Communication Tools

Effective communication is one of the foundational concepts that guides hospice palliative care (HPC). This fosters positive outcomes such as addressing individual/family palliative care issues in a timely manner and preventing negative outcomes like misinformation sharing. When engaging with others, it’s important to be mindful of our verbal and non-verbal communication.1.2 We can always learn new techniques to enhance our communication skills. Some of our best learning experiences will come from reflecting on conversations, recognizing what we could have done differently and applying those learnings to our future conversations. There is no fool proof method that will make us communication gurus overnight, but there are several helpful, evidence-informed tools that are designed to encourage a systematic approach to communication.

Remember – practice makes “better”, and improving our communication is a lifelong goal!

SPIKES Protocol 2


Setting: be mindful of the environment, distractions, privacy etc.


Patient’s perception: find out what the individual/family already knows and understands


Invitation: ask how much they want to know and if there is anything they don’t want shared and receive permission to have the conversation


Knowledge: we provide the information based on what the individual/family wanted to know using techniques like gentle truth telling and therapeutic silence


Exploring/Empathy: acknowledge and respond to their thoughts/feelings/concerns using empathy


Strategy/Summary: decide on a plan together, summarize it back to the individual/family and allow time for clarification and make changes as needed to the plan

CLASS Protocol 3


Context/Setting: ensure the space is ready for the type of conversation you anticipate having and be mindful of our non-verbal communication and actions


Listening skills: use active listening skills such as asking open questions, clarifying what is being shared, using therapeutic silence etc.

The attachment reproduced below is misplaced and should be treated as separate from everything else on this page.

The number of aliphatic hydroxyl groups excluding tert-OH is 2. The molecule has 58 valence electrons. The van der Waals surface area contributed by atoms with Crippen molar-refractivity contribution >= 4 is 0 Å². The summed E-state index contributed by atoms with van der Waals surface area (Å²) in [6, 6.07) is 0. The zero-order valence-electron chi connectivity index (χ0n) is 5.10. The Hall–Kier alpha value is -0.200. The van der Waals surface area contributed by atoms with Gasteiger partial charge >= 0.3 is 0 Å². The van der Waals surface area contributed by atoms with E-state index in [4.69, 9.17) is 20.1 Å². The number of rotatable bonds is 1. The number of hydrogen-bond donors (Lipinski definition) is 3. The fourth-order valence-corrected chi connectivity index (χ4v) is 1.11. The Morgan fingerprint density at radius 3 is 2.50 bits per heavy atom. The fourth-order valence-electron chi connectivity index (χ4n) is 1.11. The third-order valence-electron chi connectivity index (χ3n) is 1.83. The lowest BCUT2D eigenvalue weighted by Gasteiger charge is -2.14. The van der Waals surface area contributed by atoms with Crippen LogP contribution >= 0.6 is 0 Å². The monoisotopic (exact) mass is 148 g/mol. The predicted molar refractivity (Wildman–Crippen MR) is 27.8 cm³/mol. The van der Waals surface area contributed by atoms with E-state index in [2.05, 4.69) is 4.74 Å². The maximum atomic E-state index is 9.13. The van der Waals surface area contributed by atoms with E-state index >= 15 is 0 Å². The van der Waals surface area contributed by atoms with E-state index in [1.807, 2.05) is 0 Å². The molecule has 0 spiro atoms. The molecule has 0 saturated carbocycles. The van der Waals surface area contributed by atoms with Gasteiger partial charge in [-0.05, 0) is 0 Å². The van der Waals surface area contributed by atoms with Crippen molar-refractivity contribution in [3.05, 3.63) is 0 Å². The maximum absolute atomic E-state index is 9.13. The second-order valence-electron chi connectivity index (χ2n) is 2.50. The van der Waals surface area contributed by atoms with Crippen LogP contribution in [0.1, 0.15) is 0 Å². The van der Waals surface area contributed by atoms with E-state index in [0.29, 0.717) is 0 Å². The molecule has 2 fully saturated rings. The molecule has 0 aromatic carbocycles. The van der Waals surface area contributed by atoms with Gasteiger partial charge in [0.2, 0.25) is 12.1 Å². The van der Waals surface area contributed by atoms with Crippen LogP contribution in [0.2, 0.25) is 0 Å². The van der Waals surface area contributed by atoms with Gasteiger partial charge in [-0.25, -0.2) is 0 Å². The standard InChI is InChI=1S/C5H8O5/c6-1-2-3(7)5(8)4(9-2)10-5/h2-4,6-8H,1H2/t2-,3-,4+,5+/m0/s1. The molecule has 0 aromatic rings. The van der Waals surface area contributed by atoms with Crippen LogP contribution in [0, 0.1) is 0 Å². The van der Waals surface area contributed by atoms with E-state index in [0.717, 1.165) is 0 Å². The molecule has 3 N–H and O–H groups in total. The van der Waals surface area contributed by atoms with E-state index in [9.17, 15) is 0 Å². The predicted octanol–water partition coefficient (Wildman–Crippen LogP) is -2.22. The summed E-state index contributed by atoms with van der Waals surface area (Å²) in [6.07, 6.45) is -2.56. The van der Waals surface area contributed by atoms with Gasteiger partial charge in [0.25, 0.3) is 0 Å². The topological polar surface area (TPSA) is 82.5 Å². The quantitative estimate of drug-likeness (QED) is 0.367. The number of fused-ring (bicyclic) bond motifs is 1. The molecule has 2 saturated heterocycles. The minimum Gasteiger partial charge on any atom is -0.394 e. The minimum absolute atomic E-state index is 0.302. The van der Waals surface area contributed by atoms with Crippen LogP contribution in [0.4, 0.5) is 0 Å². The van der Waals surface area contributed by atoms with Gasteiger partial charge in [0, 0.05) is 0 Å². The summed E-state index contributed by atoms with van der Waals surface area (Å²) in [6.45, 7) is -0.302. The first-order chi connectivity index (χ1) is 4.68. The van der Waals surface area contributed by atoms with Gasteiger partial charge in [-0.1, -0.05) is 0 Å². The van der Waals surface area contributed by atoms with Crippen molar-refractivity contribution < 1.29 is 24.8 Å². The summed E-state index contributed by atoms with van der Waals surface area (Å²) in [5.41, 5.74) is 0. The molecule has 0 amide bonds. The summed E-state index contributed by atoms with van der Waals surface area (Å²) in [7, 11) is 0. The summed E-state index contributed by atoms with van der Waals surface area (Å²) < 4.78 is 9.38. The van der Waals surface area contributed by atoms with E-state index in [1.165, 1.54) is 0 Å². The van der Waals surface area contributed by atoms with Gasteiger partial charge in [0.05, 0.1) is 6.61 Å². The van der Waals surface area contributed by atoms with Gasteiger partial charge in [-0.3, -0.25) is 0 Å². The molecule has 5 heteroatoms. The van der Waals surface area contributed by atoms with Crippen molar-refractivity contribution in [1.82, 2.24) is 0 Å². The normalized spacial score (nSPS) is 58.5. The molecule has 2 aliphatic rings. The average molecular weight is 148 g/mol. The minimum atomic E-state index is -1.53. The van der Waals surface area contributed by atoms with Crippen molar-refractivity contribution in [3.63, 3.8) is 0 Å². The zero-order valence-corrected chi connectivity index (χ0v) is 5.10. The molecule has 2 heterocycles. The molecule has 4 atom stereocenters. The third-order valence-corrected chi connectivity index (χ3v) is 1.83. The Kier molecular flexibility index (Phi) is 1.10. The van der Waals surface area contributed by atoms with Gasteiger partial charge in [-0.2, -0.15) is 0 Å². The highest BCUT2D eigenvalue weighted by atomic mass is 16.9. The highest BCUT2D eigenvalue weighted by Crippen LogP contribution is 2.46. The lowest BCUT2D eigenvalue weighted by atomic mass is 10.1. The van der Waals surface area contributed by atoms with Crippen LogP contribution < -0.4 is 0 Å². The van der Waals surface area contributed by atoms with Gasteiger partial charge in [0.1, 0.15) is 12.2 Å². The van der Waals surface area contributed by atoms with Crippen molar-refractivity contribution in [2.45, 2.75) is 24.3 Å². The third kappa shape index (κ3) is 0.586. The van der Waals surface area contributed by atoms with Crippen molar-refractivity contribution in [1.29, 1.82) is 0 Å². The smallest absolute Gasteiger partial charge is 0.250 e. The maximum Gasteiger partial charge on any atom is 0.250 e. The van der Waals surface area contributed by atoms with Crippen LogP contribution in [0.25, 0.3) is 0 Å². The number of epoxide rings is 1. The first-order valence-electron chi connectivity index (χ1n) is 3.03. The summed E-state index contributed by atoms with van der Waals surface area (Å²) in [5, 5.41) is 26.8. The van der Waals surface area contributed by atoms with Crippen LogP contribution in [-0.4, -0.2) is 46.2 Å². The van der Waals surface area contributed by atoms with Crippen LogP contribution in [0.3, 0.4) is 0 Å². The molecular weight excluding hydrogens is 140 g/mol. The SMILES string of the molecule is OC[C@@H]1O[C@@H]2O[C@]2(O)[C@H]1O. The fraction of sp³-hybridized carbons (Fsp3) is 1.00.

Acknowledge/exploration of emotions: use empathy to identify the types of emotions they are experiencing and understanding where they come from and acknowledging the step, they took in sharing this


Strategy for Management: work together to establish a plan to address their needs


Summary: provide an overview of what was discussed and the plan forward and allow time for questions and plan for the next follow up conversation

Serious Illness Conversation Guide

This technique can help foster open communication to explore what the individual thinks/feels/wants, and it can shape their care plan going forward.
Note: This tool was created specifically for MDs/NPs to deliver diagnoses/ prognosis related to serious illness and may not apply specifically to the scope of practice for your role.

We believe using the patient-tested language from the tool below is helpful in your communication with others. If you want to learn more about its usage in your practice, you might consider taking the dedicated training on the SIC Guide.

When having difficult conversations with individuals/families living with serious illness you might consider sharing the difficult aspects of what is going on for them using “I wish/hope… but I worry…” statements 4

Example: You’re a nurse caring for a patient with cancer, and this week you find their PPS has lowered to 40%. It’s currently Spring, and you know their goal is to make it to their grandson’s wedding in the Summer. With this recent change, you feel you need to have a difficult conversation with the person so that they can make informed decisions. After setting up the conversation, and assessing the person’s needs and understanding, you share what you are observing by saying:

“Over the last few weeks, I’ve noticed that your PPS score has been declining almost every week and is currently at 40%, which is getting closer to the end-of-life phase… I hope that you will be able to attend your grandson’s wedding in the Summer, but I am worried that you might have less time than we originally thought, and you might die before the wedding, if it stays planned for the summer.”


  1. Canadian Hospice Palliative Care Association. (2013). A Model to Guide Hospice Palliative Care. Ottawa, ON.
  2. Palliative Care Association, 2013.Pallium Canada (2020). The Pallium Palliative Pocketbook: A peer-reviewed referenced resource. (2nd Ed.). Ottawa, Canada.
  3. Buckman R. (2007). Communication Skills. In: Emmanuel LL, Librach SL, editors. Palliative Care: Core Skills and Clinical Competencies. 2nd St. Louis. Elsevier Saunders.
  4. Ariadne Labs SIC Guide

Download Tip of the Month

PDF – Communication Tools